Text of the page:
‘The Good Nurse’ review: Jessica Chastain lifts this serial killer chiller out of morbid monotony

Heroic healthworker Amy Loughren shines amid America's crumbling medical system

There’s a tragic timeliness to The Good Nurse coming out now – just as the trial of British nurse Lucy Letby reminds us how history sometimes seems to repeat itself. Inspired by the real story of Charles Cullen, convicted of killing 29 of his own patients over more than a decade, The Good Nurse is a chilling portrait of amorality, as well as a pretty damning exposé of America’s broken health system.

Cullen (Eddie Redmayne) turns up here in 2003, meeting nurse Amy Loughren (Jessica Chastain) on the night shift of a New Jersey hospital. Amy is a single mum at breaking point – privately dealing with her own illness while she overworks herself helping other people in a job that’s barely making a dent in her crippling medical bills. When Cullen arrives on the same ICU ward, he seems like a godsend. Helping to ease Amy’s workload, as well as showing her how to skim a few meds on the side, he becomes a great friend – even if he is a wee bit creepy.

But when Cullen’s patients mysteriously start dying, Amy is quick to ask questions. And so do the police (Nnamdi Asomugha and Noah Emmerich). As the case deepens, the hospital administration closes ranks – with layers of red tape used to cover up a private health system that seems to be doing even more damage than Cullen.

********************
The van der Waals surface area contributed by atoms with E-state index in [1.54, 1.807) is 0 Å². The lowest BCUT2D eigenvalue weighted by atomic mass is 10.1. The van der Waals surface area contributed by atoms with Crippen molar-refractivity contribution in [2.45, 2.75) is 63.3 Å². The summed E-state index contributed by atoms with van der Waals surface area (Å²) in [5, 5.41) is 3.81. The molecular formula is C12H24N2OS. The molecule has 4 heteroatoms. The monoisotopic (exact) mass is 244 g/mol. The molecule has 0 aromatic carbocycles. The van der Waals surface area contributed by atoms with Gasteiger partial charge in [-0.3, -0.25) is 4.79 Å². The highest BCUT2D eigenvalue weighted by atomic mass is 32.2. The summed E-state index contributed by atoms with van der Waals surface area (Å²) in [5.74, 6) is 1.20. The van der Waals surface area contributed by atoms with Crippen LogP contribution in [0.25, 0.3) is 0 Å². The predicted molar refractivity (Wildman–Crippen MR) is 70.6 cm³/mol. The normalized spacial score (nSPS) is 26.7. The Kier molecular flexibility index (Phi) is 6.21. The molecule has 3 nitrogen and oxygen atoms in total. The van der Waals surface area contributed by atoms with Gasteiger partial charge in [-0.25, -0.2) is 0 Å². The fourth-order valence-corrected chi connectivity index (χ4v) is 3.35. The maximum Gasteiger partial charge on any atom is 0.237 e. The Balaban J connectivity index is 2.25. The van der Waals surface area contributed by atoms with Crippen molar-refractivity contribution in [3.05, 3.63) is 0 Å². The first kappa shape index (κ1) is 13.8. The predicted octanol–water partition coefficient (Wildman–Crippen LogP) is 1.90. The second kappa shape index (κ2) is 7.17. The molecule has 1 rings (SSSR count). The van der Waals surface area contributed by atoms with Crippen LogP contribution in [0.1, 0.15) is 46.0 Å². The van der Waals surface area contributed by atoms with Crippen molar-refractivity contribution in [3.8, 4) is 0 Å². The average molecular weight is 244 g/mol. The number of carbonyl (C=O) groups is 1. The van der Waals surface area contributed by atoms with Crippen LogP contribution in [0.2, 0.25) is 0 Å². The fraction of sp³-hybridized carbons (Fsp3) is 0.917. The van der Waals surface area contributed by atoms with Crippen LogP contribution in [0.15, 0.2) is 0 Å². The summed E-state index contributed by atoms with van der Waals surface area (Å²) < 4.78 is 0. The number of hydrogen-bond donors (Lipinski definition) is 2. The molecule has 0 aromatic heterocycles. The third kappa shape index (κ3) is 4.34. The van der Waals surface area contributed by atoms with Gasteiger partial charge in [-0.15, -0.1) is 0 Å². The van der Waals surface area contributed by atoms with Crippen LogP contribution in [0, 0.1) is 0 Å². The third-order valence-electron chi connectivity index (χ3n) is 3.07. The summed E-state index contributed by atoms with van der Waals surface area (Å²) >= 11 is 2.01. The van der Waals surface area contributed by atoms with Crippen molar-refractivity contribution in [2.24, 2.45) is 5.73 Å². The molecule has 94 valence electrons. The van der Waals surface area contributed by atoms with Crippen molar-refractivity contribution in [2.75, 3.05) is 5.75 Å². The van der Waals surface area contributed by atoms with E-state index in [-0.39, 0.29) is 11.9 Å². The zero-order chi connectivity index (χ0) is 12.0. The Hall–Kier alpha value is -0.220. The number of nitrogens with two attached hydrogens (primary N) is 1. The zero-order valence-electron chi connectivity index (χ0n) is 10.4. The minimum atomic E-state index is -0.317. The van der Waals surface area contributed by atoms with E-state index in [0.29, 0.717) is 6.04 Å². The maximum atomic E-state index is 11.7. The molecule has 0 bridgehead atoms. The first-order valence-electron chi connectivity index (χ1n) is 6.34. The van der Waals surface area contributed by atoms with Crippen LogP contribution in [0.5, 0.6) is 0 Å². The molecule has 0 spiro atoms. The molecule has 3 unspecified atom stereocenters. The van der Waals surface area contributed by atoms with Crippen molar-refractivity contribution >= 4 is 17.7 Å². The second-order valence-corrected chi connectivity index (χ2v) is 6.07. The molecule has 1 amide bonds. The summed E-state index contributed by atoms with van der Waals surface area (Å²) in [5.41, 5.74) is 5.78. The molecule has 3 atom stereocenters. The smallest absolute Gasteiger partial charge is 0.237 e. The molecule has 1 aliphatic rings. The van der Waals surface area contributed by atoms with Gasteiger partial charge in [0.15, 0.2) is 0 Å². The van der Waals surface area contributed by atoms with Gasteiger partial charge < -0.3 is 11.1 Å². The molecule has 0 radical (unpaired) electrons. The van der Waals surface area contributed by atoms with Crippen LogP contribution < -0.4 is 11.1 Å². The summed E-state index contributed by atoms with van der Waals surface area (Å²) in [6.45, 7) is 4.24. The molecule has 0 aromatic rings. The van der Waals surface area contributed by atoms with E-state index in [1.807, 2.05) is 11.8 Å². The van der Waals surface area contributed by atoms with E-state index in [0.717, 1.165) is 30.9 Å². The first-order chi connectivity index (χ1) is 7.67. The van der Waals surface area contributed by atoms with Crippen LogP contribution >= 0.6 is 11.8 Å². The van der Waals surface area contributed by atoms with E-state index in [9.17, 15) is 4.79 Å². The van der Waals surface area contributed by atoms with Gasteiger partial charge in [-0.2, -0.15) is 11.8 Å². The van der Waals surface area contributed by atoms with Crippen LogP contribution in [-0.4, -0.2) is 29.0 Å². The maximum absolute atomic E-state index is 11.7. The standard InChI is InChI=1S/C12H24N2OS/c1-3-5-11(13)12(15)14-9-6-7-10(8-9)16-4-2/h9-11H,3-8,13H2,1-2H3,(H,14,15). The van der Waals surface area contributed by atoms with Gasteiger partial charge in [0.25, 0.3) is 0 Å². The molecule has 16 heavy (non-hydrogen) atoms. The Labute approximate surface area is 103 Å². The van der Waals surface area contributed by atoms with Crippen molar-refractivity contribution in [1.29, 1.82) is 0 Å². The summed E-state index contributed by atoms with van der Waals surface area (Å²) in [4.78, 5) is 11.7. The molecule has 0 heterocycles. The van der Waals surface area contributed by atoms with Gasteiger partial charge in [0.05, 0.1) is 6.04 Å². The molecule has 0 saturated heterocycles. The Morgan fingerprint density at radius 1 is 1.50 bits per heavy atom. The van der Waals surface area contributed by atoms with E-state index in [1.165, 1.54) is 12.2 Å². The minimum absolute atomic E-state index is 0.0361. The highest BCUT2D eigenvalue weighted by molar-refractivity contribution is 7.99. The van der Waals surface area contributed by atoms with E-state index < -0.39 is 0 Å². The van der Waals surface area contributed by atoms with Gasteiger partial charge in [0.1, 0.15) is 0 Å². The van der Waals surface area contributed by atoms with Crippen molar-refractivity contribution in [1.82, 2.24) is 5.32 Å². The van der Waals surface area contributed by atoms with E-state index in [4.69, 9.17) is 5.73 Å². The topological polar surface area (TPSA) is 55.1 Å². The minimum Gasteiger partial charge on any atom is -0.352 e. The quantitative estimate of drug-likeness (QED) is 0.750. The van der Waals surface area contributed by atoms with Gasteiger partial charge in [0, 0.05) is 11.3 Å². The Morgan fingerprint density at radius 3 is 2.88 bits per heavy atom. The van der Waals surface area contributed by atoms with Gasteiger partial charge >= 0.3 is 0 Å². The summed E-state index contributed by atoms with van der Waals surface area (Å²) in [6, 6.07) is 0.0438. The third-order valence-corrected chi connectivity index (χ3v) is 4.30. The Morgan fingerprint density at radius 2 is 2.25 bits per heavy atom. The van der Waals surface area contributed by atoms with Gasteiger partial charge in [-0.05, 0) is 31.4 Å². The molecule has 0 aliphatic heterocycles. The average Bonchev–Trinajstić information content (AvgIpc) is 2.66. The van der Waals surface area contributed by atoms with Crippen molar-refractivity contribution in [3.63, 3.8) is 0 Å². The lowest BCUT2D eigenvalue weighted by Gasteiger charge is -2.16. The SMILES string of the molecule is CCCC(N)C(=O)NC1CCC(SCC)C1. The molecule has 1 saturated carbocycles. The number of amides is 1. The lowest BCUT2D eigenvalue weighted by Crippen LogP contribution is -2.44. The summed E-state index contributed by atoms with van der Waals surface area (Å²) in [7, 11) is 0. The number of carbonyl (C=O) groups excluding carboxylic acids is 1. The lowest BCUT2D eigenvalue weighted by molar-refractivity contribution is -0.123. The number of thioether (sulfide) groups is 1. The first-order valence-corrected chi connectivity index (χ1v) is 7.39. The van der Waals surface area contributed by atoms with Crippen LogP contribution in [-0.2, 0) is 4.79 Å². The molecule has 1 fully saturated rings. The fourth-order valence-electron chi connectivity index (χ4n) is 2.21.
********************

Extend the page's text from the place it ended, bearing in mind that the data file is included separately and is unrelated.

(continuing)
The Good Nurse
Eddie Redmayne plays nurse Charles Cullen, convicted of murdering 29 patients. CREDIT: Netflix

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Director Tobias Lindholm (best know for writing The Hunt and Another Round) hands the script off to Krysty Wilson-Cairns (Last Night In Soho) and does whatever he can to broaden the scope of a story that’s too often wrongly been focused on just one person. Redmayne plays Cullen as subdued as possible – burying whatever motive he might have under a layer of quiet blankness that almost makes him seem likeable – leaving the hospital itself to come across as the biggest monster.

The real focus, though, is Amy – with Chastain gifting the role an incredibly strong performance as a woman caught in the middle of a dozen awful currents at once. Amy really doesn’t have the time, money or energy to be the hero of the story, but she also knows that she can’t stand by and do nothing. Whatever balance and weight the script carries, Chastain finds a way to lift it even further – turning The Good Nurse into a far better film than it maybe deserves to be.

Tripping over some of its own dialogue and settling a bit too comfortably into cliché, the film occasionally feels like a Netflix true crime story with a couple of brilliant actors instead of talking heads. The detective trail runs a bit too cold (especially since everyone knows what happened anyway) and some of the film’s clunkier procedural details dull the points it’s trying to make – but it never really matters whenever Chastain is on screen.

Turning an awful true story about a serial killer into an awful true story about the system that let it happen, The Good Nurse is an important lesson for anyone who tries to package Cullen’s crimes too neatly. Better still though, it gives us one of Chastain’s best performances; one of the year’s most believable superheroes.

Details

  • Director: Tobias Lindholm
  • Starring: Jessica Chastain, Eddie Redmayne, Noah Emmerich
  • Release date: October 26 (Netflix)
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